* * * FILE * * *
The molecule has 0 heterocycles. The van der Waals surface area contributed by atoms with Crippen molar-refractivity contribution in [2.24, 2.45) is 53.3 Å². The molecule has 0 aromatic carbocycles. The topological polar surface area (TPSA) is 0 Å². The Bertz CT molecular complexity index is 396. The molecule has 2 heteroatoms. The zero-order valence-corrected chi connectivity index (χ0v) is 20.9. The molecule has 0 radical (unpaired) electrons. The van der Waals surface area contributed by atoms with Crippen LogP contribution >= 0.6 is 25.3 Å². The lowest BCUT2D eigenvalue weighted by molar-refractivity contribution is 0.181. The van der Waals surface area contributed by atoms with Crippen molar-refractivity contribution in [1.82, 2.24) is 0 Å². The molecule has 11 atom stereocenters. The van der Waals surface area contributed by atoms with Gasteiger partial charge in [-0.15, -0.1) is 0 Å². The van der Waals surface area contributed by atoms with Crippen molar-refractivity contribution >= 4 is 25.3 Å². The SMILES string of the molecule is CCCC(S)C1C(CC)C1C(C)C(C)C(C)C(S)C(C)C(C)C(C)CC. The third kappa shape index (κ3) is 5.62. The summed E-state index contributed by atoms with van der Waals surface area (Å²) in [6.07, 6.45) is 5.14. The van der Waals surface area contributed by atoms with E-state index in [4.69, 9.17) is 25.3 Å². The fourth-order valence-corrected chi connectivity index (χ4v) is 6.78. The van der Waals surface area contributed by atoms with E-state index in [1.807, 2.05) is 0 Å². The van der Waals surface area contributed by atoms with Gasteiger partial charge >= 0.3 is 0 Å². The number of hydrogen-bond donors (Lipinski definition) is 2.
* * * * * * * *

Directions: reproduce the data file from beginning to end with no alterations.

The molecule has 0 heterocycles. The van der Waals surface area contributed by atoms with Crippen molar-refractivity contribution in [2.24, 2.45) is 53.3 Å². The molecule has 0 aromatic carbocycles. The topological polar surface area (TPSA) is 0 Å². The Bertz CT molecular complexity index is 396. The molecule has 2 heteroatoms. The zero-order valence-corrected chi connectivity index (χ0v) is 20.9. The molecule has 0 radical (unpaired) electrons. The van der Waals surface area contributed by atoms with Crippen LogP contribution >= 0.6 is 25.3 Å². The lowest BCUT2D eigenvalue weighted by molar-refractivity contribution is 0.181. The van der Waals surface area contributed by atoms with Crippen molar-refractivity contribution in [1.82, 2.24) is 0 Å². The molecule has 11 atom stereocenters. The van der Waals surface area contributed by atoms with Gasteiger partial charge in [-0.15, -0.1) is 0 Å². The van der Waals surface area contributed by atoms with Crippen molar-refractivity contribution >= 4 is 25.3 Å². The SMILES string of the molecule is CCCC(S)C1C(CC)C1C(C)C(C)C(C)C(S)C(C)C(C)C(C)CC. The third kappa shape index (κ3) is 5.62. The summed E-state index contributed by atoms with van der Waals surface area (Å²) in [6.07, 6.45) is 5.14. The van der Waals surface area contributed by atoms with E-state index in [4.69, 9.17) is 25.3 Å². The fourth-order valence-corrected chi connectivity index (χ4v) is 6.78. The van der Waals surface area contributed by atoms with E-state index in [1.807, 2.05) is 0 Å². The van der Waals surface area contributed by atoms with Gasteiger partial charge >= 0.3 is 0 Å². The number of hydrogen-bond donors (Lipinski definition) is 2.